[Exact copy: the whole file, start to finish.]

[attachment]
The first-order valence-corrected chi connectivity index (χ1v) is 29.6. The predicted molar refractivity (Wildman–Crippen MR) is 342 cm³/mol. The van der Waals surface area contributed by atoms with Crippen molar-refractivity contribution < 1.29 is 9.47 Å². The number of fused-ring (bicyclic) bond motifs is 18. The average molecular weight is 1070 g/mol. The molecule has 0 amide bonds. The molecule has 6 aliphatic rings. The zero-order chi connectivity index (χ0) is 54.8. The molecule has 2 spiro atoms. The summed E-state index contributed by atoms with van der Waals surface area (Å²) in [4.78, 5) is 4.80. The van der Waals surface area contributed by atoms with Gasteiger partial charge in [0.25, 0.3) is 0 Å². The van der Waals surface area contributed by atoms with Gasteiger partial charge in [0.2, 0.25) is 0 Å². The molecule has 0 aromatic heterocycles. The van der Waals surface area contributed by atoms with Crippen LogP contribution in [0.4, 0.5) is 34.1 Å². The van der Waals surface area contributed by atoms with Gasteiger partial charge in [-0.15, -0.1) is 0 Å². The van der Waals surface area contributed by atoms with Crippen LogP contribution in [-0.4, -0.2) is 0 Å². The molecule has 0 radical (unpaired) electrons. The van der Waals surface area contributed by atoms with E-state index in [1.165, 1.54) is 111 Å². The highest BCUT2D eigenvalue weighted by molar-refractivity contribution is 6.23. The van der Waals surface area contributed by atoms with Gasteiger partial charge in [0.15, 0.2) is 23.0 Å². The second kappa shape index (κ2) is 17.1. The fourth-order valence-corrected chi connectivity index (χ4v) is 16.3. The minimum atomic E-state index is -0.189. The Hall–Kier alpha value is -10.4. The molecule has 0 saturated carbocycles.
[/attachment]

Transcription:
The first-order valence-corrected chi connectivity index (χ1v) is 29.6. The predicted molar refractivity (Wildman–Crippen MR) is 342 cm³/mol. The van der Waals surface area contributed by atoms with Crippen molar-refractivity contribution < 1.29 is 9.47 Å². The number of fused-ring (bicyclic) bond motifs is 18. The average molecular weight is 1070 g/mol. The molecule has 0 amide bonds. The molecule has 6 aliphatic rings. The zero-order chi connectivity index (χ0) is 54.8. The molecule has 2 spiro atoms. The summed E-state index contributed by atoms with van der Waals surface area (Å²) in [4.78, 5) is 4.80. The van der Waals surface area contributed by atoms with Gasteiger partial charge in [0.25, 0.3) is 0 Å². The van der Waals surface area contributed by atoms with Gasteiger partial charge in [0.2, 0.25) is 0 Å². The molecule has 0 aromatic heterocycles. The van der Waals surface area contributed by atoms with Crippen LogP contribution in [0.4, 0.5) is 34.1 Å². The van der Waals surface area contributed by atoms with Gasteiger partial charge in [-0.15, -0.1) is 0 Å². The van der Waals surface area contributed by atoms with Crippen LogP contribution in [-0.4, -0.2) is 0 Å². The molecule has 0 radical (unpaired) electrons. The van der Waals surface area contributed by atoms with E-state index in [1.165, 1.54) is 111 Å². The highest BCUT2D eigenvalue weighted by molar-refractivity contribution is 6.23. The van der Waals surface area contributed by atoms with Gasteiger partial charge in [0.15, 0.2) is 23.0 Å². The second kappa shape index (κ2) is 17.1. The fourth-order valence-corrected chi connectivity index (χ4v) is 16.3. The minimum atomic E-state index is -0.189. The Hall–Kier alpha value is -10.4. The molecule has 0 saturated carbocycles.